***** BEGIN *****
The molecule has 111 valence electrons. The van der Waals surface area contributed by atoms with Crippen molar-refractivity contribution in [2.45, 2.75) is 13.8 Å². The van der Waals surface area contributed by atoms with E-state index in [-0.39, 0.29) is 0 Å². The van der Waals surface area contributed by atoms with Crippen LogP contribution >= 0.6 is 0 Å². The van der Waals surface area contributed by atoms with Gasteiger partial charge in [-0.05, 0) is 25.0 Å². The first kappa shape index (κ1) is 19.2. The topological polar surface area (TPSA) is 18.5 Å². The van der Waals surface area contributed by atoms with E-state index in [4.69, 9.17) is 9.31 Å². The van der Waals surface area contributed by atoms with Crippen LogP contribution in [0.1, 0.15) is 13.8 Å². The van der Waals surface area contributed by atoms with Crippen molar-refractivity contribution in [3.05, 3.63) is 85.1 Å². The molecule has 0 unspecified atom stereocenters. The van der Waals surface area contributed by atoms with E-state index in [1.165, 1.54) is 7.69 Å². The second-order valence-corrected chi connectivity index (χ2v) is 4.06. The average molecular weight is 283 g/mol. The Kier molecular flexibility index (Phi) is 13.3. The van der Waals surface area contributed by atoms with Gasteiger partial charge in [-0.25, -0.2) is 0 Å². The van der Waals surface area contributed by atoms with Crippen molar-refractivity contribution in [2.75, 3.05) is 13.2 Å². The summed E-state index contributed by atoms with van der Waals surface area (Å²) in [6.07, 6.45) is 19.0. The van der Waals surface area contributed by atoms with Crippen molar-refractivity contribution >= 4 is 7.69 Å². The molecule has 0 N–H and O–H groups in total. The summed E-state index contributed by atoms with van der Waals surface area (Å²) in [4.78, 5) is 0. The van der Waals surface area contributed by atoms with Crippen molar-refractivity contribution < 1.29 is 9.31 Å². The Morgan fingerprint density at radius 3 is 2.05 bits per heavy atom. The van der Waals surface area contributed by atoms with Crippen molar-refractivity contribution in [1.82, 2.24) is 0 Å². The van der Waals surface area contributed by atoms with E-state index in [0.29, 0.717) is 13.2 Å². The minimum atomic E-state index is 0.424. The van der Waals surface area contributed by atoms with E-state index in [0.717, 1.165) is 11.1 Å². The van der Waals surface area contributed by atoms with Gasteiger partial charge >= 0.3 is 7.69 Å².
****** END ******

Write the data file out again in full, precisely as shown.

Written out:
The molecule has 111 valence electrons. The van der Waals surface area contributed by atoms with Crippen molar-refractivity contribution in [2.45, 2.75) is 13.8 Å². The van der Waals surface area contributed by atoms with E-state index in [-0.39, 0.29) is 0 Å². The van der Waals surface area contributed by atoms with Crippen LogP contribution >= 0.6 is 0 Å². The van der Waals surface area contributed by atoms with Gasteiger partial charge in [-0.05, 0) is 25.0 Å². The first kappa shape index (κ1) is 19.2. The topological polar surface area (TPSA) is 18.5 Å². The van der Waals surface area contributed by atoms with E-state index in [4.69, 9.17) is 9.31 Å². The van der Waals surface area contributed by atoms with Crippen LogP contribution in [0.1, 0.15) is 13.8 Å². The van der Waals surface area contributed by atoms with Crippen molar-refractivity contribution in [3.05, 3.63) is 85.1 Å². The molecule has 0 unspecified atom stereocenters. The van der Waals surface area contributed by atoms with E-state index in [1.165, 1.54) is 7.69 Å². The second-order valence-corrected chi connectivity index (χ2v) is 4.06. The average molecular weight is 283 g/mol. The Kier molecular flexibility index (Phi) is 13.3. The van der Waals surface area contributed by atoms with Gasteiger partial charge in [-0.25, -0.2) is 0 Å². The van der Waals surface area contributed by atoms with Crippen molar-refractivity contribution in [2.75, 3.05) is 13.2 Å². The summed E-state index contributed by atoms with van der Waals surface area (Å²) in [6.07, 6.45) is 19.0. The van der Waals surface area contributed by atoms with Crippen molar-refractivity contribution >= 4 is 7.69 Å². The molecule has 0 N–H and O–H groups in total. The summed E-state index contributed by atoms with van der Waals surface area (Å²) in [4.78, 5) is 0. The van der Waals surface area contributed by atoms with Crippen molar-refractivity contribution < 1.29 is 9.31 Å². The Morgan fingerprint density at radius 3 is 2.05 bits per heavy atom. The van der Waals surface area contributed by atoms with Crippen molar-refractivity contribution in [1.82, 2.24) is 0 Å². The van der Waals surface area contributed by atoms with E-state index in [0.29, 0.717) is 13.2 Å². The minimum atomic E-state index is 0.424. The van der Waals surface area contributed by atoms with E-state index in [0.717, 1.165) is 11.1 Å². The van der Waals surface area contributed by atoms with Gasteiger partial charge >= 0.3 is 7.69 Å².